Public Speaking … Who, Me?

Public speaking is a  massive challenge. For many people, it’s the single most difficult and most terrifying thing they are ever asked to do.

You might be preparing for a business presentation or a tough job interview. Even worse, perhaps, you have to make a speech. You have to speak to a group and it’s something you just can’t get out of. So how will you deal with it?

Whatever the task, there are three basic things you must include in your planning. 

I have covered these three  areas – and much more – in a new book I’m working on:  Public Speaking …Who, Me?

The three crucial areas of public speaking you can’t ignore

Matter – what you say

You are an expert in your field. You are probably confident that you know your subject matter extremely well. That’s a great start.

The book offers advice about choosing content. Content exists for two reasons: to achieve your purpose and to engage your audience .

Public Speaking… Who, Me? shows you how to:

  • Emphasise the most effective material for your specific target audience
  • Include the right level of detail
  • Make effective appeals to the intellect and the emotions (send out calls to the head and the heart).

Method – how you organise your material

The book also has plenty of information and useful hints about ways to organise and structure the content of your presentation for the best effect.

It includes the effective use of visual aids.

Manner – how you use your voice and your body

If your presentation and delivery don’t allow you to project the authority and confidence that you feel, what you have to offer will fail to hit the mark.

Public Speaking … Who, Me? covers the use of the voice (tone, volume, pace, etc) and the body (stance,  gesture, expression, etc).

Three useful tips

Here are just three tips related to Manner. They are outlined briefly here, and fully detailed in the book.

1. The eyes have it

Avoid darting your eyes quickly around the room. It  gives the impression of nervousness and indecision.

Instead, keep your gaze steady. When you change focus, do it slowly. These techniques signal that you are in control.

Avoid any position where you are looking in the direction of the sun, or very bright lighting.

Instead, whether in a one-to-one interview, before an audience, or any time you are on camera, try to blink less often.

2. Take a deep breath

Avoid breathing from the upper body. It can make you sound breathless, nervous, or even panicked. Your chest and shoulders shouldn’t move when you breathe.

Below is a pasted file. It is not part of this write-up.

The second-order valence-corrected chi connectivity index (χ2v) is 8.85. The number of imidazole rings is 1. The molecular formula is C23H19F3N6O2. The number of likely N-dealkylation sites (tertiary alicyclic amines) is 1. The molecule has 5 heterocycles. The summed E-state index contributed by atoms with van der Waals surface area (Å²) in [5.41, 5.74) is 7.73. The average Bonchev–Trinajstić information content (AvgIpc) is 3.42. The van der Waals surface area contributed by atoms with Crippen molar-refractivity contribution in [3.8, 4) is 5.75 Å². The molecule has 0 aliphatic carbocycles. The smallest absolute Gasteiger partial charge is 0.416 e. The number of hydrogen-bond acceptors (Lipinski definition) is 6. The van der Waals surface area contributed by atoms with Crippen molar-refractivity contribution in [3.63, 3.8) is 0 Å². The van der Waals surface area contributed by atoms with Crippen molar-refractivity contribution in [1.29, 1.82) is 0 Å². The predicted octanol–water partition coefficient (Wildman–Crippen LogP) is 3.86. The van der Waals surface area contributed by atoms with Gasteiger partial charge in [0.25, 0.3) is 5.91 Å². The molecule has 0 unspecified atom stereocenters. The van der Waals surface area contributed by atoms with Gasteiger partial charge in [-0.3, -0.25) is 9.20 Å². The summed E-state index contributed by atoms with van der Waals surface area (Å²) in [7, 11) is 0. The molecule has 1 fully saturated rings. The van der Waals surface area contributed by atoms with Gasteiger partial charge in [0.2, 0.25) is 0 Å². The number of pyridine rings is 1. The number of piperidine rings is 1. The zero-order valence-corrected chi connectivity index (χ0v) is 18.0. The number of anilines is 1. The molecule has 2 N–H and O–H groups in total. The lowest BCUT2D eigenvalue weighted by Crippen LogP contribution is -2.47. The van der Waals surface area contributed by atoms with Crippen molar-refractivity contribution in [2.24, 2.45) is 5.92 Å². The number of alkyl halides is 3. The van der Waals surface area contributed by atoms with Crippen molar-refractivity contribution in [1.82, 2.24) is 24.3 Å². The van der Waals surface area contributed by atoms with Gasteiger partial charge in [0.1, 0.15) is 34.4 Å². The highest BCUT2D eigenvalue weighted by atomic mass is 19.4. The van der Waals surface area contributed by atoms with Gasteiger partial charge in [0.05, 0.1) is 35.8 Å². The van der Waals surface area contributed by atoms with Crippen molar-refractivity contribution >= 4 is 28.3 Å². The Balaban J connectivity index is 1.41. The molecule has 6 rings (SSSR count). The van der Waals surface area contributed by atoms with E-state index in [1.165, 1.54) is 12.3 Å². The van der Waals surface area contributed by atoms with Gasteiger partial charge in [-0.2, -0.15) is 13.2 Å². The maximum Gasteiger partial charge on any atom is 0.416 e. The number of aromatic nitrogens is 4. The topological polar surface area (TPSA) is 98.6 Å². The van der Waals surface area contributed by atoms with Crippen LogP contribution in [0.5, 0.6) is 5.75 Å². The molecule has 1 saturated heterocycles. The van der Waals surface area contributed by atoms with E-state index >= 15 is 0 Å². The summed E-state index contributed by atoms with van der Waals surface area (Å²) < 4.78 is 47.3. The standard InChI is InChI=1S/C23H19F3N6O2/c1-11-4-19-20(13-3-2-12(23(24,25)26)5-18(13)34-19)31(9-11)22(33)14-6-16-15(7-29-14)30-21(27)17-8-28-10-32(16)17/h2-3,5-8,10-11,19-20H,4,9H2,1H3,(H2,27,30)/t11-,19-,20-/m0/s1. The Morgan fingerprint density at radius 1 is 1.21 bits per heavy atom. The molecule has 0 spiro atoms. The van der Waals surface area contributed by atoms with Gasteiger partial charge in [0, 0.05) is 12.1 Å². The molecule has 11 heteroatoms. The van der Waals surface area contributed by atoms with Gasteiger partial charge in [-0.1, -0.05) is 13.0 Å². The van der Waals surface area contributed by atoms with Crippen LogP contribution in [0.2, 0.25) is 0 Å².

Instead, to sound confident and controlled, breathe from the diaphragm. Practise by placing your hand just above your navel and taking note of the rise and fall of the diaphragm.

Avoid rushing from one sentence to the next until you simply have to stop for breath. This is the classic signal of uncertainty or nervousness. Neither inspires confidence.

Instead, pause briefly after each sentence (the pause is useful for effect, too). Breathe in lightly, through the nose, before beginning the next sentence.

3. ‘Handy’ hints for public speaking

Avoid unnecessary hand gestures. If they are merely ‘hand waving’ they detract from your message (and can be extremely annoying). Pointing can be interpreted as aggressive. Hand clasping can appear as anxiety (or fake sincerity). Too many gestures, of any kind, will make you seem theatrical or, worse, vague.

Instead, make a few meaningful gestures that are designed to complement your words, emphasise the tone of your speaking, and engage your audience, encouraging them to focus on your message.

Watch your hands, but pay attention to your shoulders, as well. Many speakers unconsciously hold one higher than the other, or sit with hunched shoulders during interviews.

Tip: Try filming your presentation or interview. Treat it as a ‘rehearsal’. Be super-critical of your words, expressions, gestures and movements. Make the necessary corrections, then film it again.

For more tips on improving your spoken language, look at Pronunciation Pitfalls.

Public Speaking … Who, Me?

Yes, you.

Believe it or not, anyone can learn the skills.

I have helped many professionals to improve their public speaking performances.

Public Speaking … Who, Me? should be available soon.

If you would like to order a copy or if you would like personalised advice before you make your next important presentation, please contact me.